This project, based on a research collaboration between participants at New Mexico Tech (NMT) and the University of Bayreuth (UBT), Germany, seeks to develop synthesis techniques, electrochemical property measurements and device designs that enable exploitation of a family of ceramics, known as BIMEVOX, with signs of very high oxygen ion conductivity but challenging complex layered structures responsible for two-dimensional transport behavior. A main objective is to build detailed defect chemistry and direction dependent oxygen transport models for the most promising member of this family, Bi4(CuyV1-y)O11-d. Enabled by this fundamental understanding, the successful manipulation of BIMEVOX ceramics could lead to a new class of low-temperature operation (<400 C) electrochemical materials and devices, such as direct ionic thermoelectric O2 sensors, mixed potential gas sensors, de-NOx catalysts, and single chamber fuel cells, all with significant impact on global issues of energy and environment. The project draws upon the respective strengths of the collaborators. Prof. Paul Fuierer at NMT oversees students in the synthesis and structural characterization of textured BIMEVOX ceramics. A unique hot-forging process provides bulk specimens which are idealized with respect to grain orientation and are used to determine the matrices of fundamental second rank tensor properties according to cylindrical symmetry. Hot-forging also provides idealized near theoretical density specimens for electrochemical measurements (pO2-dependent conductivity and thermoelectric power). New powder and thick film techniques can yield larger surface area coatings and membranes with high preferred orientation adaptable to device applications. Prof.-Eng. Ralf Moos, chair of the Functional Materials Dept. at UBT, and supported by the German Science Foundation (Deutsche Forschungsgemeinshaft) provides expertise in the interpretation of thermoelectric and thermo-chemical data, as well as gas-sensor design, construction and testing. His laboratory test benches with precise atmosphere control and conductivity/impedance measurements enable the full range of characterization necessary.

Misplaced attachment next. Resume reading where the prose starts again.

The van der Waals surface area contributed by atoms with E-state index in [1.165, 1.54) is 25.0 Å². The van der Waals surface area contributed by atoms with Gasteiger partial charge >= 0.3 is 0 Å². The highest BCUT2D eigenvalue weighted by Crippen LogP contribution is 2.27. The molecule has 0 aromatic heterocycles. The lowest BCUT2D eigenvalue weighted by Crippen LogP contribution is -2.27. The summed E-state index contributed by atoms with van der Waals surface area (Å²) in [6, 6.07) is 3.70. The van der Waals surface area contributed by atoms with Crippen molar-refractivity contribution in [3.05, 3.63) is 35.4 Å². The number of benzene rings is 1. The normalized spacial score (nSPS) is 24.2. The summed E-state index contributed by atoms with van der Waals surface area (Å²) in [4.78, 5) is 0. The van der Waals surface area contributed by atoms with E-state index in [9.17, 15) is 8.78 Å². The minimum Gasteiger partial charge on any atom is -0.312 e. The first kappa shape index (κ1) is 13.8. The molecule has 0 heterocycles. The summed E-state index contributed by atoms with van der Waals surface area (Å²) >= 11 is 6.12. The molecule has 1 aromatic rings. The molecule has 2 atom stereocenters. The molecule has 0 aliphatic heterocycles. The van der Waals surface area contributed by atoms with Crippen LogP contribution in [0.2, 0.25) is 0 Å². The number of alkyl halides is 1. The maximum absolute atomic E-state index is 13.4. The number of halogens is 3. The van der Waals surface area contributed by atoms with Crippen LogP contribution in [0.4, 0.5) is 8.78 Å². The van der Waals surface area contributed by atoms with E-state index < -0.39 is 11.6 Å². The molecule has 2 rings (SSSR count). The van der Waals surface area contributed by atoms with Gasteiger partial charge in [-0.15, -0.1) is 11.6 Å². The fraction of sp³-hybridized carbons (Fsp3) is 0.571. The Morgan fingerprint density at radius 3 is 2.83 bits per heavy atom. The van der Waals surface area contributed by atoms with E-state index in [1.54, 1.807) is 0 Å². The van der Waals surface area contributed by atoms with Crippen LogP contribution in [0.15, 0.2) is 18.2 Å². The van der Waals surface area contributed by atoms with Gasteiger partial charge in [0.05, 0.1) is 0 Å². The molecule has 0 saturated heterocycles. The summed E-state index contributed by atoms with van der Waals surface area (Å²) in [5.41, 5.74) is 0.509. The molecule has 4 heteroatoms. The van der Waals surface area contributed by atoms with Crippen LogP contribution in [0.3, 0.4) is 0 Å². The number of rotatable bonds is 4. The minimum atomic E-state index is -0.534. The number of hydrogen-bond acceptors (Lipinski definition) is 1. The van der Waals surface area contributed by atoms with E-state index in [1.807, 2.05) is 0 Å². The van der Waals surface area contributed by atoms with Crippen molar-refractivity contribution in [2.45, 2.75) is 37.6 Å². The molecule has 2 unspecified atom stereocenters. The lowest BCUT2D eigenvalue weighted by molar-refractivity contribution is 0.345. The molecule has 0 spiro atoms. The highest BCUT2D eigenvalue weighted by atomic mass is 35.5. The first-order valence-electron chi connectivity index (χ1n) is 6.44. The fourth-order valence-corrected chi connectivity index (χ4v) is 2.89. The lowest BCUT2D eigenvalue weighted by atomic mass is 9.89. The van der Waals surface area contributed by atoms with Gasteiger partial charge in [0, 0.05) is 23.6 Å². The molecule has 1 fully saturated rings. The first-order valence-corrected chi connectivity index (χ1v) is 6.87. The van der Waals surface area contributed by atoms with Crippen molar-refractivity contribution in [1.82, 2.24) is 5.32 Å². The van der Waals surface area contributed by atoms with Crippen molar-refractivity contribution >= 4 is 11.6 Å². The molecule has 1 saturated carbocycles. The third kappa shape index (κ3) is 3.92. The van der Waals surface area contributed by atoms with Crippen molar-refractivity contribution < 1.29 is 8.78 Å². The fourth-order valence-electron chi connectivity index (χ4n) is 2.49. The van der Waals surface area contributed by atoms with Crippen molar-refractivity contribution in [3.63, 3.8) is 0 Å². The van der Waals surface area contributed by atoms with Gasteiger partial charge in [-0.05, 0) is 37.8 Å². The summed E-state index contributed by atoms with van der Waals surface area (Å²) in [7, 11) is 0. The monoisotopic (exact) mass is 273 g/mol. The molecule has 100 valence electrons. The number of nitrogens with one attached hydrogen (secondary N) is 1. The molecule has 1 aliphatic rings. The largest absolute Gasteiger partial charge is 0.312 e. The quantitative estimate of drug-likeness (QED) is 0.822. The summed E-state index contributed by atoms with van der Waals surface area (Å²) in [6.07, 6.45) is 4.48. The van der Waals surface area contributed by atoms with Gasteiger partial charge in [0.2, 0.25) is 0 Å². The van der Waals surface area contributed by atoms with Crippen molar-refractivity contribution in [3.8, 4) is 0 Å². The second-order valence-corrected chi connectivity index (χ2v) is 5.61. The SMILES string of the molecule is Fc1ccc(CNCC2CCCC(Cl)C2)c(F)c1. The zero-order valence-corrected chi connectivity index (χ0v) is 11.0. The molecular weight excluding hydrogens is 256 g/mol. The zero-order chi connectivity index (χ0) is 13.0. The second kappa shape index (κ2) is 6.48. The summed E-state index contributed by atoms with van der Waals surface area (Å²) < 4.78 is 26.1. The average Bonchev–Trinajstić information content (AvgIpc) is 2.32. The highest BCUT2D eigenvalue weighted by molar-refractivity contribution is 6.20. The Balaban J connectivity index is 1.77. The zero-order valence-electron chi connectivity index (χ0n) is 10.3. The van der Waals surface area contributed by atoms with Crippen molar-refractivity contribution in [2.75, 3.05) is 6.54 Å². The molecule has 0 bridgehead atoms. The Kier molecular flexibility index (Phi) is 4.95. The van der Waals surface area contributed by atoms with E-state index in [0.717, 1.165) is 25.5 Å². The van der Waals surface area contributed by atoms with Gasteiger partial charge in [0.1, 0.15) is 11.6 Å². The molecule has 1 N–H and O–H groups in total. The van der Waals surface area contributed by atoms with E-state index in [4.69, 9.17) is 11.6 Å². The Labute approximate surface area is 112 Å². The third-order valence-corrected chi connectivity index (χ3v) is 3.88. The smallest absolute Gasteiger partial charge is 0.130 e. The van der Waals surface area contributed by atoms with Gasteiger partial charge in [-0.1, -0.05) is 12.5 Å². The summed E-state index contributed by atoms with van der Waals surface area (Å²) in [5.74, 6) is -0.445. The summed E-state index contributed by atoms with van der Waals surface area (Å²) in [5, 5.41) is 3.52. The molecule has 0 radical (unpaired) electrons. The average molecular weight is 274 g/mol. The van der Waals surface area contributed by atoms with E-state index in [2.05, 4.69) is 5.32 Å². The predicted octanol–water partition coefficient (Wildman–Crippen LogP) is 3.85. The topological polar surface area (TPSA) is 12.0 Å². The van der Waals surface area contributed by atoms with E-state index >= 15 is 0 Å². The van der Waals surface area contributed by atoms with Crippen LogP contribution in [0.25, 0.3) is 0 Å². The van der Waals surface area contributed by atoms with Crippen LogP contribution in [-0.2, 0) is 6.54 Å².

Student appreciation for and mastering of both crystalline structure and defect chemistry in ionic ceramics is an educational goal of the project. Graduate students involved in this project are trained in both fundamental materials characterization and thermo-electro-chemical property measurements using state-of-the-art equipment. The collaboration enhances the scientific and cultural experiences of US students, most notably through semester-long PhD student exchanges and European conferences and workshops. NMT is an EPSCoR participant and has Title III and Title V designation as a Hispanic-serving research institution, so the project contributes to diversity in the science and engineering professions.